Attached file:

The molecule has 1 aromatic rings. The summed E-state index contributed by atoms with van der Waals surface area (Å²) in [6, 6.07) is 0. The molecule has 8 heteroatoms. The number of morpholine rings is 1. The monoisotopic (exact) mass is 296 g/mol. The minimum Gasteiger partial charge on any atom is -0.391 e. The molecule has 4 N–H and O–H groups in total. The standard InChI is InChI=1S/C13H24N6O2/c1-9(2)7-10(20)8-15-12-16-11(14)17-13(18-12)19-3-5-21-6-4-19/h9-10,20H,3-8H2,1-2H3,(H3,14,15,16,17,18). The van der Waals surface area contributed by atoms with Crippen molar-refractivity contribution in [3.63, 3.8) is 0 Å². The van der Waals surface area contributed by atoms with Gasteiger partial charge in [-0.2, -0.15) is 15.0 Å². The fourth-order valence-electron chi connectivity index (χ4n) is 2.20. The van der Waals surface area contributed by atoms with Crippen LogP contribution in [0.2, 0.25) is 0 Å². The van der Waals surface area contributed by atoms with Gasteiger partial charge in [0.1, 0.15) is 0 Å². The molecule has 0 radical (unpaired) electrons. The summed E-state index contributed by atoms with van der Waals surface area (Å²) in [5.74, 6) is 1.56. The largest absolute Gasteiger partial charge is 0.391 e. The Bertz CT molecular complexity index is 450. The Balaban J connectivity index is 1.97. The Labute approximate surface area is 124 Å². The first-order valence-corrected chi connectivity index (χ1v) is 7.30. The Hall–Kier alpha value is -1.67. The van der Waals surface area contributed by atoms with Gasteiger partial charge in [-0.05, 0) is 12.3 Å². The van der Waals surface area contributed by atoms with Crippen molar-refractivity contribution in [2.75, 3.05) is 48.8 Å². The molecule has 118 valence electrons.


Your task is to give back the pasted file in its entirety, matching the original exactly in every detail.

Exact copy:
The molecule has 1 aromatic rings. The summed E-state index contributed by atoms with van der Waals surface area (Å²) in [6, 6.07) is 0. The molecule has 8 heteroatoms. The number of morpholine rings is 1. The monoisotopic (exact) mass is 296 g/mol. The minimum Gasteiger partial charge on any atom is -0.391 e. The molecule has 4 N–H and O–H groups in total. The standard InChI is InChI=1S/C13H24N6O2/c1-9(2)7-10(20)8-15-12-16-11(14)17-13(18-12)19-3-5-21-6-4-19/h9-10,20H,3-8H2,1-2H3,(H3,14,15,16,17,18). The van der Waals surface area contributed by atoms with Crippen molar-refractivity contribution in [3.63, 3.8) is 0 Å². The van der Waals surface area contributed by atoms with Gasteiger partial charge in [-0.2, -0.15) is 15.0 Å². The fourth-order valence-electron chi connectivity index (χ4n) is 2.20. The van der Waals surface area contributed by atoms with Crippen LogP contribution in [0.2, 0.25) is 0 Å². The van der Waals surface area contributed by atoms with Gasteiger partial charge in [0.1, 0.15) is 0 Å². The molecule has 0 radical (unpaired) electrons. The summed E-state index contributed by atoms with van der Waals surface area (Å²) in [5.74, 6) is 1.56. The largest absolute Gasteiger partial charge is 0.391 e. The Bertz CT molecular complexity index is 450. The Balaban J connectivity index is 1.97. The Labute approximate surface area is 124 Å². The first-order valence-corrected chi connectivity index (χ1v) is 7.30. The Hall–Kier alpha value is -1.67. The van der Waals surface area contributed by atoms with Gasteiger partial charge in [-0.05, 0) is 12.3 Å². The van der Waals surface area contributed by atoms with Crippen molar-refractivity contribution in [2.75, 3.05) is 48.8 Å². The molecule has 118 valence electrons.